Remember, using branded hashtags makes your content easier to find and join in with. It’s also a good idea to create location-specific channels so you can adapt your strategy according to each regional location you target. This might include using different languages and tones on each account as well as focusing on country-specific events, ideas and themes that will interest your audience. You can also create breakaway accounts as seen in the Tiny Football Car example as this will help to grab the attention of different followers. Many football teams, for instance, create pages for their club mascots.
#2 Xing Continues to Grow in Popularity
Although LinkedIn is huge in terms of global presence, boasting over 756 million users, the number of active users in the DACH region speaks in favour of Xing. As the leading online business network in German-speaking countries, Xing continues to see strong growth, with 19 million members in Germany, Austria and German-speaking Switzerland now enjoying the many offers tailored to every aspect of professional life.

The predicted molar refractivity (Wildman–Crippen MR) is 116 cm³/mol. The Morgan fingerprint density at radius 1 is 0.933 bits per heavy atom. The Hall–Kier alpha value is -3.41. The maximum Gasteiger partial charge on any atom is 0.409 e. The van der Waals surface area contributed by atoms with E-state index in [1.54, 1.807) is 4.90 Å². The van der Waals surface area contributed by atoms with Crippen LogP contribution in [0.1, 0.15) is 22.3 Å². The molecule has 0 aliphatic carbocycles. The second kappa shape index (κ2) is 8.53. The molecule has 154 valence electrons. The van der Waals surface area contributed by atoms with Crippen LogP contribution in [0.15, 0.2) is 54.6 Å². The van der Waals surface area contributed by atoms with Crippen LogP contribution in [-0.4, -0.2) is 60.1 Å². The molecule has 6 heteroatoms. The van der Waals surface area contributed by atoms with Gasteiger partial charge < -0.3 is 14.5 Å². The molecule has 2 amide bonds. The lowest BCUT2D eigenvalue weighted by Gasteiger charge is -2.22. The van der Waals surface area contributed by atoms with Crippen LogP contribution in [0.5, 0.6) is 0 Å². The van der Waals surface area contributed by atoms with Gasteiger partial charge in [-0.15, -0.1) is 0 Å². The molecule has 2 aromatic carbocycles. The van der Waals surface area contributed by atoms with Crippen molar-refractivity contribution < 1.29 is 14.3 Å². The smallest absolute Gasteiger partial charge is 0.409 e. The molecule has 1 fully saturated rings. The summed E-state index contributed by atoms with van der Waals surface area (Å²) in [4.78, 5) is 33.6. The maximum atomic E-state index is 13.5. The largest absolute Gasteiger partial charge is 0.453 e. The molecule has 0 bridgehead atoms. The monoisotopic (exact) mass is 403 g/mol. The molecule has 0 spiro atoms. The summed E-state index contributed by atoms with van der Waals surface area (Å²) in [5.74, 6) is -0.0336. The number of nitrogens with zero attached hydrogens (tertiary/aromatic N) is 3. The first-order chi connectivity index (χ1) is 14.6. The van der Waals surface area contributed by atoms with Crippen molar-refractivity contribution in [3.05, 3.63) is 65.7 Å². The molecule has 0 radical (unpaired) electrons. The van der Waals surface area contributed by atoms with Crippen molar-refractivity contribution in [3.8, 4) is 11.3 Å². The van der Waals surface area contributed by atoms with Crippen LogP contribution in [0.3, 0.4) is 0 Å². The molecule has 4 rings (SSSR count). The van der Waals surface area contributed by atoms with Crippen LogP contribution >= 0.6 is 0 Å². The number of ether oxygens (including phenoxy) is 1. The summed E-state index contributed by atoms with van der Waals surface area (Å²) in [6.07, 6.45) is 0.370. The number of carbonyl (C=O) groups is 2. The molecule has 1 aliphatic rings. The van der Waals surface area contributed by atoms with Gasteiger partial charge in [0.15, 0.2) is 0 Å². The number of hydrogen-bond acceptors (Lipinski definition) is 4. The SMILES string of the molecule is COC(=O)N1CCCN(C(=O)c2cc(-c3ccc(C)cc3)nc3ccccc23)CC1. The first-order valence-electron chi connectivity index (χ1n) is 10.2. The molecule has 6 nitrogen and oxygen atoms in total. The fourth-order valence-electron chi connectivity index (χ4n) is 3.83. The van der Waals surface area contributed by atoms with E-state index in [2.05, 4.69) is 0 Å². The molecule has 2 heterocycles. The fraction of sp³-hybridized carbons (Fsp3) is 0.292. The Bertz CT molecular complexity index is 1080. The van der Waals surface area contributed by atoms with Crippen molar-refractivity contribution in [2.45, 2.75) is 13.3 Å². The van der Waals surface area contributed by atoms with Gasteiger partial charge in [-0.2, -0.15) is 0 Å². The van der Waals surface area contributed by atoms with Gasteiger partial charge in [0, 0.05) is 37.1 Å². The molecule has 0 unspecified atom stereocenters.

While LinkedIn attracts 15.75% of internet users in Germany and certainly has its uses for those who do business transactions locally and internationally, Xing notoriously attracts German-speaking members wishing to position themselves as industry experts. As a business targeting this region, it makes sense to have a presence on this platform. Following the results of a recent survey which revealed that 42% of people don’t feel they can be themselves at work, Xing aims to move away from the old adage of ‘higher, faster, stronger’ and head towards a ‘New Work’ ideology which encourages people to be individual, relevant and happy. It’s increasingly becoming a go-to for Germany recruiters.
#3 TikTok Is Going Strong
Despite a slow uptick, TikTok numbers surged during lockdown with the platform attracting an impressive 10.7 million active German users. According to a survey which took place at the end of 2020, nearly half of all TikTok users in Germany use the app daily.